It is important to really highlight the role played by technology to expand access to alternative investments. There is a gap between private markets and the wealth management industry and without digitalization it would be very difficult and operationally inefficient to focus on the retail channel. With technology and structuring solutions, however, including feeder funds and aggregation vehicles, this is starting to change. But to tap into the vast opportunities that these new pools of capital represent, alternative asset managers need to provide a fully digital and seamless experience including digital onboarding and subscription processes. End-to-end digitization for General Partners (GPs) reduces administrative costs, streamlines investor processes, and provides them with the tools to access an ever-expanding wealth management market. According to a white paper from Bite Investments and Mergermarket, enhanced data access and operational efficiencies are the main drivers for digitalization among investment firms to grow and stay competitive. The pandemic encouraged large firms to enhance their technological capacity and smaller firms to capitalize on a first-mover advantage. 90% of firms with AUM of more than $1 billion agree that keeping ahead of the game in regard to technological capabilities at their organization is a top priority. Investors are arguably the most important part of the private capital ecosystem. Therefore, catering to their desires and demands is an absolute priority for alternative asset managers. Digital adoption is needed to help enhance this client onboarding.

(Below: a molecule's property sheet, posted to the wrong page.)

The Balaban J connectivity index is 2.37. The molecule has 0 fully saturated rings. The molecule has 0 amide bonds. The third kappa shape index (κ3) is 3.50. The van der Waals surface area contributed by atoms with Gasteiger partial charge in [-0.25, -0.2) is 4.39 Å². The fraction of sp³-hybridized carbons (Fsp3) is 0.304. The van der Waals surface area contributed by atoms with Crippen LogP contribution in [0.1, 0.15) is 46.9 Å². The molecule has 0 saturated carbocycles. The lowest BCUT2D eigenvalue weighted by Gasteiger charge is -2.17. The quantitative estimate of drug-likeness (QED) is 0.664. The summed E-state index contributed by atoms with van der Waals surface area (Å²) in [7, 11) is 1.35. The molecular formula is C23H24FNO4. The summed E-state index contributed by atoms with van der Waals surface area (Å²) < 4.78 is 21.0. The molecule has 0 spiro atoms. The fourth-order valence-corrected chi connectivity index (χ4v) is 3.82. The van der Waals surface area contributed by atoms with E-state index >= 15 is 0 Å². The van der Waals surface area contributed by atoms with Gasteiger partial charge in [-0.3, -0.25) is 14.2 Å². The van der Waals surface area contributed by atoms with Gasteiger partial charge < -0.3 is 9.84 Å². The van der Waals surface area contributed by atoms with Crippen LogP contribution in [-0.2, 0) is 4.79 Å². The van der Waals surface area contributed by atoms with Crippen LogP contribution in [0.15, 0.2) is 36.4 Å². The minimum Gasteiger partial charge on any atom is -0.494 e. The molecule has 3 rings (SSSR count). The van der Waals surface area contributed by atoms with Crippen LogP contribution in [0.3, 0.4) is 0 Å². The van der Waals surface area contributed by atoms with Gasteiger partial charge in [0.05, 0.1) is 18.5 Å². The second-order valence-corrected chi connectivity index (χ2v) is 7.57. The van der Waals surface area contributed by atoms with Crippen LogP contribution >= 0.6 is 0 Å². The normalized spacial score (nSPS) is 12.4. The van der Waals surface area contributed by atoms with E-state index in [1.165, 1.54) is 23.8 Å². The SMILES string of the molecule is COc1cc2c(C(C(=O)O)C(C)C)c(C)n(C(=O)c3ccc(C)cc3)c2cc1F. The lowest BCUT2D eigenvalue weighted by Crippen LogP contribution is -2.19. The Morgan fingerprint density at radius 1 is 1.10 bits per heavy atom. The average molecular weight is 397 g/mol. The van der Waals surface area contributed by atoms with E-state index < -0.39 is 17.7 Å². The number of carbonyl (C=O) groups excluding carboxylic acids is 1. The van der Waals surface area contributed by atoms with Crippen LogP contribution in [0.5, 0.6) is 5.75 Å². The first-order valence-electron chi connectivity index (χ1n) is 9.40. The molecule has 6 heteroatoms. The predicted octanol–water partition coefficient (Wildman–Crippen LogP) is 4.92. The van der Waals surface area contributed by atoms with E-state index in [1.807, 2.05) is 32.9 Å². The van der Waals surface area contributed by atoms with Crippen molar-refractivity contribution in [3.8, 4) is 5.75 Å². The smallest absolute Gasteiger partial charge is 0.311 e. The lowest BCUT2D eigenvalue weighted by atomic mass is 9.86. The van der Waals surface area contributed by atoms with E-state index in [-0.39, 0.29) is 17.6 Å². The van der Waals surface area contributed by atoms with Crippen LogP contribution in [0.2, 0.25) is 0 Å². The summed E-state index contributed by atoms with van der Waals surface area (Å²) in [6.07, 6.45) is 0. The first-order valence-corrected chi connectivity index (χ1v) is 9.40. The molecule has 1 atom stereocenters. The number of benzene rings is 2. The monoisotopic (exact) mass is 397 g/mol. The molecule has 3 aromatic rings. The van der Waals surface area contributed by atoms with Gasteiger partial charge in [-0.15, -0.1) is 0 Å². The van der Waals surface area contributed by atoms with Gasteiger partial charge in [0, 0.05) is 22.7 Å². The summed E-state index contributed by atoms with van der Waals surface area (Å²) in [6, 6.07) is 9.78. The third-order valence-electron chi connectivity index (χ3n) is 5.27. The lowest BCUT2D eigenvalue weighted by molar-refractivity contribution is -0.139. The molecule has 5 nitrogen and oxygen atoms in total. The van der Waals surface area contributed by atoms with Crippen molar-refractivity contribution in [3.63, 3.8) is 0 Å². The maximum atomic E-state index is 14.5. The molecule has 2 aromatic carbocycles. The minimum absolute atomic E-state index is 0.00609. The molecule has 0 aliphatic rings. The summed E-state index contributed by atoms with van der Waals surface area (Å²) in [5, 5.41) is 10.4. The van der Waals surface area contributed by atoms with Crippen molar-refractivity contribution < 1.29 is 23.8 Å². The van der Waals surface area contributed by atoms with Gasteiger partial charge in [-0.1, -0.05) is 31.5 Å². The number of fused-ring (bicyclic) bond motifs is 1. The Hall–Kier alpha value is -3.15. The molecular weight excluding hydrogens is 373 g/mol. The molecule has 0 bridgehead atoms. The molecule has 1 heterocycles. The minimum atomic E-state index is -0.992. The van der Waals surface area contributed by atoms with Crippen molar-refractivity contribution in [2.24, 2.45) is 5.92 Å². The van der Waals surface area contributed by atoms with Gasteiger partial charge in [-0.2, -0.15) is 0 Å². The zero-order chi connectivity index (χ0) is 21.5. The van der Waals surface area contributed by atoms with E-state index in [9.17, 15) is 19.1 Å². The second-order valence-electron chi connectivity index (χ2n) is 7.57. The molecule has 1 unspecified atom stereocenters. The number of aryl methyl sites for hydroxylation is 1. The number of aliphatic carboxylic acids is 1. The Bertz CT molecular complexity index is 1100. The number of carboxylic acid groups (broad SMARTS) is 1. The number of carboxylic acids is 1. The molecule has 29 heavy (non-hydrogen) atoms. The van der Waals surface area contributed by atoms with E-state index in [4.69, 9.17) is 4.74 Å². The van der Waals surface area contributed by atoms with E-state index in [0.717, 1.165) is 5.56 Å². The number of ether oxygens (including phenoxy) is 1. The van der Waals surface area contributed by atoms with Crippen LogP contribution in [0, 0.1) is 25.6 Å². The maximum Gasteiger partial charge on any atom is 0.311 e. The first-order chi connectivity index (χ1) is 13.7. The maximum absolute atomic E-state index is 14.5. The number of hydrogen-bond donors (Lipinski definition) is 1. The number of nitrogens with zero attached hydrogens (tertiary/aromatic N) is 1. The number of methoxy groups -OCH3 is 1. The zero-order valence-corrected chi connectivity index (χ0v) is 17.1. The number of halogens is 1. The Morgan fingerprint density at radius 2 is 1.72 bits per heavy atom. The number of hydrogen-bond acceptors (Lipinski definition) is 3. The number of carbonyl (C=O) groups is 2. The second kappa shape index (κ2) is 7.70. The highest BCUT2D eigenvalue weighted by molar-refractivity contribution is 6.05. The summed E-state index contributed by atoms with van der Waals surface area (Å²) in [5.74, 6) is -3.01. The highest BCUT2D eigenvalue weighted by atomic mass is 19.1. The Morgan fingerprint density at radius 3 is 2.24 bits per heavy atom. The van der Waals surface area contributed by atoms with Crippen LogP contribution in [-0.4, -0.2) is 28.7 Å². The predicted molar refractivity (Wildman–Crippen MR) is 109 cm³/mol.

Historically, for Limited Partners (LPs) investing in a private equity or venture capital fund, a $10 million minimum LP commitment is fairly standard (page 3) with a quarter of managers requiring a higher amount to constrain the number of investors in any fund. Each investor introduces maintenance costs to service the LP for the life of a fund, initiating at investor onboarding with lawyers reviewing redlined subscription agreements and continuing over the life of the fund with facilitating capital calls, redemptions, dispositions, custom LP financial reporting, etc. When expanding funds to lower commitment investors ranging from $50,000 to $25 million, the net earned management fees are reduced due to increased investor maintenance operational costs. To alleviate this, managers can provide individual investors with access through traditional 401(k)s with appropriate regulatory support, feeder funds, or other types of pooled capital which the managers service as a single investor. As a result, many asset managers and fund administrators are investing heavily in new technology which automates investors onboarding and fund lifecycle operations reducing the cost to maintain investors. These technical upgrades can be slow as firms pivot from legacy technology stacks and need to overcome “technical debt” before launch. Alternatively, outsourced solutions are increasingly available from service providers supporting client onboarding, e.g. Unqork, Anduin, fundformer, and Nova as well as AML/KYC automation, e.g. Plaid, Middesk, Alloy, Socure, and Cearview AI (biometrics).